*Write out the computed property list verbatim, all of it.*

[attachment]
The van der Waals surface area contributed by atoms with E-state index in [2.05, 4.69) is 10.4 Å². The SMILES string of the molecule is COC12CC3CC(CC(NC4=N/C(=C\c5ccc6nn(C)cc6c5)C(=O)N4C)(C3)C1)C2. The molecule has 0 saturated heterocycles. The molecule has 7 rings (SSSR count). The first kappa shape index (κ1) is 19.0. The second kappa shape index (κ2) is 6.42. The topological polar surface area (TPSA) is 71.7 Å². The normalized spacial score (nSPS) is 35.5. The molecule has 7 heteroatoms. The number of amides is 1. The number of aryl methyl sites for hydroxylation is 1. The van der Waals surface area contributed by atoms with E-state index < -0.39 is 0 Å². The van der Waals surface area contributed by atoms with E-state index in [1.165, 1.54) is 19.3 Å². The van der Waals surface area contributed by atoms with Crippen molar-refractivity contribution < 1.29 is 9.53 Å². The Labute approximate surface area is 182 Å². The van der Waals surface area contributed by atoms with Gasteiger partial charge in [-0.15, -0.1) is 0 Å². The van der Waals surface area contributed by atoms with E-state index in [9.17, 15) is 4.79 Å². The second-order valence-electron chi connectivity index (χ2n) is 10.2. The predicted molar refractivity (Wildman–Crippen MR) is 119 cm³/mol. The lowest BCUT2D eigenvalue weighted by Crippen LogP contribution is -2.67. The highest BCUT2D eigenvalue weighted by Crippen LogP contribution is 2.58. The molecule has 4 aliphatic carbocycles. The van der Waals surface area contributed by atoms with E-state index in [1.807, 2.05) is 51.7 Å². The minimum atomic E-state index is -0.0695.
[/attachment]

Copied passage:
The van der Waals surface area contributed by atoms with E-state index in [2.05, 4.69) is 10.4 Å². The SMILES string of the molecule is COC12CC3CC(CC(NC4=N/C(=C\c5ccc6nn(C)cc6c5)C(=O)N4C)(C3)C1)C2. The molecule has 0 saturated heterocycles. The molecule has 7 rings (SSSR count). The first kappa shape index (κ1) is 19.0. The second kappa shape index (κ2) is 6.42. The topological polar surface area (TPSA) is 71.7 Å². The normalized spacial score (nSPS) is 35.5. The molecule has 7 heteroatoms. The number of amides is 1. The number of aryl methyl sites for hydroxylation is 1. The van der Waals surface area contributed by atoms with E-state index < -0.39 is 0 Å². The van der Waals surface area contributed by atoms with E-state index in [1.165, 1.54) is 19.3 Å². The van der Waals surface area contributed by atoms with Crippen molar-refractivity contribution < 1.29 is 9.53 Å². The Labute approximate surface area is 182 Å². The van der Waals surface area contributed by atoms with Gasteiger partial charge in [-0.15, -0.1) is 0 Å². The van der Waals surface area contributed by atoms with E-state index in [9.17, 15) is 4.79 Å². The second-order valence-electron chi connectivity index (χ2n) is 10.2. The predicted molar refractivity (Wildman–Crippen MR) is 119 cm³/mol. The lowest BCUT2D eigenvalue weighted by Crippen LogP contribution is -2.67. The highest BCUT2D eigenvalue weighted by Crippen LogP contribution is 2.58. The molecule has 4 aliphatic carbocycles. The van der Waals surface area contributed by atoms with E-state index in [1.807, 2.05) is 51.7 Å². The minimum atomic E-state index is -0.0695.